So many children get sick with drug-resistant TB every year – I don’t want them to go through the painful experience I went through.13


  1. Even when TB treatment is developed for children and recommendations are made for better, more acceptable paediatric formulations, barriers in accessing treatment persist. There are delays in harmonising the adoption of WHO guidelines to country-specific policies, which affects TB programme preparedness and ultimately, disadvantages those most in need of improved regimens. There is also a disconnect between the development of drugs in trial contexts, the adaptation of WHO recommendations and the implementation of these recommendations at local level. For instance, in 2022, it was reported that in some parts of India, injectable kanamycin was still being administered to people with DR-TB, despite 2018 WHO recommendations against the use of ototoxic injectables for RR-TB.14,15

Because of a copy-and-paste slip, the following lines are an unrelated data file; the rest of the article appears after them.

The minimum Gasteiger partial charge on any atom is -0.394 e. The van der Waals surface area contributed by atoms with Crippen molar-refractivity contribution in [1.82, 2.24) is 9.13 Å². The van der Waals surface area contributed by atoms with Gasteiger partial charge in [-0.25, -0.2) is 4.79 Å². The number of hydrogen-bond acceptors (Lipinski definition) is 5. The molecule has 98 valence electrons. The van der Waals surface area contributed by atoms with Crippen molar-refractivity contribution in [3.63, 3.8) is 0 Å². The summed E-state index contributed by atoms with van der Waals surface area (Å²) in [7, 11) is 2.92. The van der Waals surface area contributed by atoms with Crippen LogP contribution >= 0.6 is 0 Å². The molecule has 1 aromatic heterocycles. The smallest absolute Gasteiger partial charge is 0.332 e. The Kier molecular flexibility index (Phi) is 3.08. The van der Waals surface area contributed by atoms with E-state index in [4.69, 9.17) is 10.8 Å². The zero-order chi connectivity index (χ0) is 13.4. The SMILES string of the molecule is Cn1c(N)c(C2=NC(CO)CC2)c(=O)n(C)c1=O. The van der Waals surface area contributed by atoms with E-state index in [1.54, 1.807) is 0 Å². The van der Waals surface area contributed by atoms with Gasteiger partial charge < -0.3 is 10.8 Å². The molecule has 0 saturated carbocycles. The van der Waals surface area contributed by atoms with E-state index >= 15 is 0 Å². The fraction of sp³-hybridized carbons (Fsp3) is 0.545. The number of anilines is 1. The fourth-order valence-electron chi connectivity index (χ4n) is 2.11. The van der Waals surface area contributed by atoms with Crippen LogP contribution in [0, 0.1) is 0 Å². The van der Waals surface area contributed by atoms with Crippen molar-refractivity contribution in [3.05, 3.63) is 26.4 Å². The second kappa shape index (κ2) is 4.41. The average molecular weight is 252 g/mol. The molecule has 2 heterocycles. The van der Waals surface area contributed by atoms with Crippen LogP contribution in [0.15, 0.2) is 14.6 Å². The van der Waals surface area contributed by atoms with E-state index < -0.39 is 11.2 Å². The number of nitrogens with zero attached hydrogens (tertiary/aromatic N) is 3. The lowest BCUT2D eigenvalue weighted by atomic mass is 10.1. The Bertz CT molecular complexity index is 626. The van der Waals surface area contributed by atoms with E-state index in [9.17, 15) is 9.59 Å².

2. At the local level, multiple barriers have been documented for both diagnosis and linkage to care.16 Without improved access, the development of improved second-line paediatric formulations are futile. More needs to be done to ensure that children are diagnosed and can access the best possible treatment.

We call for children affected by RR-TB and their caregivers’ perceptions, preferences and values to be prioritised along the entire care cascade and in research. There is an undeniable need to direct funding towards the development of RR-TB treatment for children and provide access to these once developed. Although some projects have been paving the way for better treatment for children affected by RR-TB, there is still much to do.4,11,17–22 Researchers, care providers and policymakers should put children and their families front and centre. We need to listen to the voices of children – they deserve better.



This is an open access article distributed under the terms of the Creative Commons Attribution License, which permits unrestricted use, distribution, and reproduction in any medium, provided the original author and source are credited.

Conflicts of interest: none declared.